Saturday, June 26, 2010

What do we do now?

After dropping my younger daughter off at the camp bus today (the older one left two days ago),  I was suddenly reminded of my touchstone movie line, from the amazing 1972 Michael Ritchie/Jeremy Larner film The Candidate(If you've never seen it, here's the trailer.) In some primal, existential way, it's the question that confronts us every day, in our jobs, our parenting, our relationships, our purpose between cradle and grave. (I'm sure others, depending on their age, find their touchstone lines in CasablancaThe Godfather, The Shawshank Redemption, Finding Nemo....)

In The Candidate, Redford has been on an arduous, absurd, Quixotic journey, which has all been about the process. Suddenly he's confronted with what happens when you get to the end, and he asks his campaign manager "What do we do now?" A very different inquiry than The West Wing President Jed Bartlet's confident, "What's next?"

Sometimes the plan is less clear than you thought it was.
I have had to confront this question more than I thought I would in my 30s and 40s. Jobs ending abruptly, a marriage ending, suddenly being "orphaned," all can be very stranding experiences.

For me, this week's process was trying to give my kids quality time + their last taste of New York for two months, + all the last minute purchases and packing  (the required books, the contraband candy, the first razor, the stuffed animal). Suddenly when the bus pulled away, the tasking completed, I felt more than just sad, I felt unstructured -- no physical contact with them for seven weeks, no more shuttling and feeding and comforting and arguing. My first impulse was to just take a nap. (And I'm just a part-time custody parent.)

Modern life is full of tasking. Get from point A to point B, hand in this form, pay these bills, see these friends, read this book -- the race is on.  Especially in New York City, you can feel like a shark, where if you stop moving, you die. As a freelance writer -- what I've basically been since leaving Vogue in 1995 -- it's very easy to live from assignment to assignment without formulating a bigger picture.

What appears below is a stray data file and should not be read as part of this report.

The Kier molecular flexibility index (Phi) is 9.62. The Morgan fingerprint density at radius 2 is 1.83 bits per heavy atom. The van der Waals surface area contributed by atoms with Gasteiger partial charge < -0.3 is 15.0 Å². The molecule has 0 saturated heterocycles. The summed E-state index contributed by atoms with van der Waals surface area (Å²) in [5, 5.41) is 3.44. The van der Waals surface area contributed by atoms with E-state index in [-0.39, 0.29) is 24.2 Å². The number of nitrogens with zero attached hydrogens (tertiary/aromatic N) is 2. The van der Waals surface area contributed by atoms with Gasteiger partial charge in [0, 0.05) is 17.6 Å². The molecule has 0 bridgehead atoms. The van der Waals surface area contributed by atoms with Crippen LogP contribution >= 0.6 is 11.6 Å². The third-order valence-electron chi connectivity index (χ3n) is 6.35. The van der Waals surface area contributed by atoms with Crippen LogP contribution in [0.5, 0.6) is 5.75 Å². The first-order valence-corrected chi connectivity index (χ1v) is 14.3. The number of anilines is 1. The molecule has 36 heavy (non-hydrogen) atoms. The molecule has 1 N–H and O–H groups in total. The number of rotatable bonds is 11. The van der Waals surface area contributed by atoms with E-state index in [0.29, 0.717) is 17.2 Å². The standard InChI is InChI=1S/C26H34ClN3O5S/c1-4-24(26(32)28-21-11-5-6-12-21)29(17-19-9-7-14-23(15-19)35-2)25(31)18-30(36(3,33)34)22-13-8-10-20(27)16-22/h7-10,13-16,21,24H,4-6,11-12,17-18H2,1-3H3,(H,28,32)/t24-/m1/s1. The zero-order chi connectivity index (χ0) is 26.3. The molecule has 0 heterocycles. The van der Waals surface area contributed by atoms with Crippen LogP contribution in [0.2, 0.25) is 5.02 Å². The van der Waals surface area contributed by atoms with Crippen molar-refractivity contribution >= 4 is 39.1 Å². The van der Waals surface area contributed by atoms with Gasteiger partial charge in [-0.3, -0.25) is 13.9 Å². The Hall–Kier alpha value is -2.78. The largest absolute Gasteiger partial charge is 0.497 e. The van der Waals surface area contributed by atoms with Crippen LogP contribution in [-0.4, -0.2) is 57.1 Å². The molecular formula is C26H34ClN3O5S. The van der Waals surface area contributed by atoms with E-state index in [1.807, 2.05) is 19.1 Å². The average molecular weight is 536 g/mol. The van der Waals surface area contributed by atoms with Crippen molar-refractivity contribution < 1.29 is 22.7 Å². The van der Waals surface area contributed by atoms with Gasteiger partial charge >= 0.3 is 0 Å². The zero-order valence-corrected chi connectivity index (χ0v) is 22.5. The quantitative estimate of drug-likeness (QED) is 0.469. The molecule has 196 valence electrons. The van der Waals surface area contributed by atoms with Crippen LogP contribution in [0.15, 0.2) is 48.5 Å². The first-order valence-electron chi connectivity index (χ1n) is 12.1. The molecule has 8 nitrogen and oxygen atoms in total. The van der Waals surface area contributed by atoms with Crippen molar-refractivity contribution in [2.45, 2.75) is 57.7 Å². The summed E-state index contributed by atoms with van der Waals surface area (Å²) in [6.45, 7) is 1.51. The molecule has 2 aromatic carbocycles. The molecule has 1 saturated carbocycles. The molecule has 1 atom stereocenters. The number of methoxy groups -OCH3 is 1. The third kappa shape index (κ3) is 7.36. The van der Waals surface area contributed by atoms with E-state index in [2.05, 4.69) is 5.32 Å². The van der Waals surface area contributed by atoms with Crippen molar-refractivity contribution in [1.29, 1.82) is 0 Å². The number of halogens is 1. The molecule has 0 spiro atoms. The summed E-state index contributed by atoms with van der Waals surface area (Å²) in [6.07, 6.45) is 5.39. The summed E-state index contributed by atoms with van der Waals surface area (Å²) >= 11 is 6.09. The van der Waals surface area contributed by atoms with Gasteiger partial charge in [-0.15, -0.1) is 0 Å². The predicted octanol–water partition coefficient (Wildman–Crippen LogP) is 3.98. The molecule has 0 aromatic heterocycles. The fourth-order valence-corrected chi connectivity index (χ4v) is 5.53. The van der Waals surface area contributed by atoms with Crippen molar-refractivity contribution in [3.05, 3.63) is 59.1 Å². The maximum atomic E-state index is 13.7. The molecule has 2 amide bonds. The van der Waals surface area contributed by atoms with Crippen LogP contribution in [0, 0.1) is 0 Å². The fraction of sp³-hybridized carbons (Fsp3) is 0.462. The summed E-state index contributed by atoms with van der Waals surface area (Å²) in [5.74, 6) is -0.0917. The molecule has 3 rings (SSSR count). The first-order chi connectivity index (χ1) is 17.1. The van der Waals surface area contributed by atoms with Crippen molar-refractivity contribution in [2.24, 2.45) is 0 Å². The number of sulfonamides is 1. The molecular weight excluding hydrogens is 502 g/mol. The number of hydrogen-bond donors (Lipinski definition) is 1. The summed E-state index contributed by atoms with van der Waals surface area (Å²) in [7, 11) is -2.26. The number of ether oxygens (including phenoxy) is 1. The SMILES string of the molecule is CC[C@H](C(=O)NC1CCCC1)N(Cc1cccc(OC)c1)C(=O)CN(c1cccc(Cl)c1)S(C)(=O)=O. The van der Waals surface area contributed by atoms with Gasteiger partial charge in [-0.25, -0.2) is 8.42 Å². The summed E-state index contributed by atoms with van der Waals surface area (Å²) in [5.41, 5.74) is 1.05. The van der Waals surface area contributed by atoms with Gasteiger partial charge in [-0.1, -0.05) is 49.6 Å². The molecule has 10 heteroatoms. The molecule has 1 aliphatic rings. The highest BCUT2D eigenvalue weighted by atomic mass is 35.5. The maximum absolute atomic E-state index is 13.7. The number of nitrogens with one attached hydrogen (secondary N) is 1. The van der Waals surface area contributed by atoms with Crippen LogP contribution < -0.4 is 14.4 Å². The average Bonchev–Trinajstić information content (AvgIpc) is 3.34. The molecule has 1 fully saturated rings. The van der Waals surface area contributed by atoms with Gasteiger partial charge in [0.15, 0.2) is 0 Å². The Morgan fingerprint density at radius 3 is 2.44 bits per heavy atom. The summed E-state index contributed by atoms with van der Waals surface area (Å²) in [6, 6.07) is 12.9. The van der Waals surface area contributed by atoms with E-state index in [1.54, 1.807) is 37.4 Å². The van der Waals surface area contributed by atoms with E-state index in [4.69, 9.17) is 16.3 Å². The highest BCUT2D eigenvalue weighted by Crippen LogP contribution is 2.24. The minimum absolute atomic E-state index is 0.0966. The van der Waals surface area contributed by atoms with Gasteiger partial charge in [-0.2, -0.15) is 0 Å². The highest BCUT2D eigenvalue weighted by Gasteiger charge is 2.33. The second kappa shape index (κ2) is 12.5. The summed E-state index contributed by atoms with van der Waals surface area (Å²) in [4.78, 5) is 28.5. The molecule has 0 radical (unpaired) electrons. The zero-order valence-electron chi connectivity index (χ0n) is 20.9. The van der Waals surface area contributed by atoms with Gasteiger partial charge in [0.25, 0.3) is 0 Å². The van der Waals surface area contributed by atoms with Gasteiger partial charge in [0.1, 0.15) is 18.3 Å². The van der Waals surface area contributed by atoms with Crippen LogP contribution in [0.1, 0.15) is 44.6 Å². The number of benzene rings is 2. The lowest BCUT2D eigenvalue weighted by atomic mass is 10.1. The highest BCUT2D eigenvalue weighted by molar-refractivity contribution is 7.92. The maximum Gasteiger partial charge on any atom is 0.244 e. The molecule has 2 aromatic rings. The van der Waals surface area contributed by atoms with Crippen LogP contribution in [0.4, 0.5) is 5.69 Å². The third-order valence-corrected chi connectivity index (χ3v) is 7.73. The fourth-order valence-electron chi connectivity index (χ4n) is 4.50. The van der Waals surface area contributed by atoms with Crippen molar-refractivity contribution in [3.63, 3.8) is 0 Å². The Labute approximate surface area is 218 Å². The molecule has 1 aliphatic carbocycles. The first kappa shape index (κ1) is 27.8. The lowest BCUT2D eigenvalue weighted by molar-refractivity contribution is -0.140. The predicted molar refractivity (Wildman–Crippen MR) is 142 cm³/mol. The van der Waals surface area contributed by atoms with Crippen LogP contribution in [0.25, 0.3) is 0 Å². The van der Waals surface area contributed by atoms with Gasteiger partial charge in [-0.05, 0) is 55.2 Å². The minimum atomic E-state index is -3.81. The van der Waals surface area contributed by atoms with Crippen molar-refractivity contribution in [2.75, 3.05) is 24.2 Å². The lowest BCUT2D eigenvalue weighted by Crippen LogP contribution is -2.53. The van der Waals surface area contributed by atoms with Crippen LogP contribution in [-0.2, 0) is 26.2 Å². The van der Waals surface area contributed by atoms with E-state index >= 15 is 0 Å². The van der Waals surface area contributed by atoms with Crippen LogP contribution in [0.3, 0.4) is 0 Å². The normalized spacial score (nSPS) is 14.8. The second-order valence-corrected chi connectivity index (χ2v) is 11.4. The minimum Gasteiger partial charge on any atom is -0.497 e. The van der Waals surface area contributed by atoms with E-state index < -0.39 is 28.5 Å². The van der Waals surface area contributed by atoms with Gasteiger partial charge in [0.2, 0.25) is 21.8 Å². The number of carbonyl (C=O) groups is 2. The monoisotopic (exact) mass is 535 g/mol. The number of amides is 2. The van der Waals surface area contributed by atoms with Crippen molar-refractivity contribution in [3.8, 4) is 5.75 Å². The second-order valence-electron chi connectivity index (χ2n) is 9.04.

In the past few years, I have had to shoulder a lot of processes I wouldn't have chosen: moving back and forth across the country, arranging both parents' funerals and the diaspora of their house and worldly goods and my dad's law practice, starting more speculative writing to prove myself yet again.

You get so busy getting things done or selling yourself that you sometimes lose sight of the purpose of the process, and you can wake up older without being wiser. So I have to keep remembering that "what do we do now?" means that under the maelstrom, and past the prize of the moment, to have a bigger plan, and not be caught by surprise.

5 comments:

Melissa Holbrook Pierson said...

I identify with all this. Boy, do I.

But where do I get a plan from? Is there some sort of Big Plan store?

Instead, I stumble from task to task, day to day, and whole weeks, nay, months, seem to go missing. (Hey, that's my life you're stealing there!)

Well, at least if I'm busy, I'm not depressed. Hopefully, that's good enough.

Carl said...

I find that, as I read the musings of older people, the graduation speeches by notables, etc., that the startling truth is: there is no purpose. It's all journey. That's why you get all those valedictory "I should have spent more time smelling the roses," and such - there *was* no greater meaning, and this always comes as a big surprise late in life, especially among the most focussed and motivated people.

Jacob Slichter said...

Very excited to see this smart blog up on the web, David.

As to the topic at hand, my sense is that the plans of mine that fall through are the plans that essentially call for me to become someone else. However doomed to fail those plans may be, I find that pursuing them always yields a decent consolation prize, often better suited to me than the grand prize I had in mind.

David Handelman said...

Sounds like everyone's saying the same thing, really. Like Henry Gibson sings in Nashville: Keep a goin'.

Maria Grasso said...

You expressed this conundrum exquisitely! One of the myths of youth is thinking that at some point you have it figured out, but in truth the process of asking "what do we do now?" is ongoing and a perhaps a way to know you're still alive.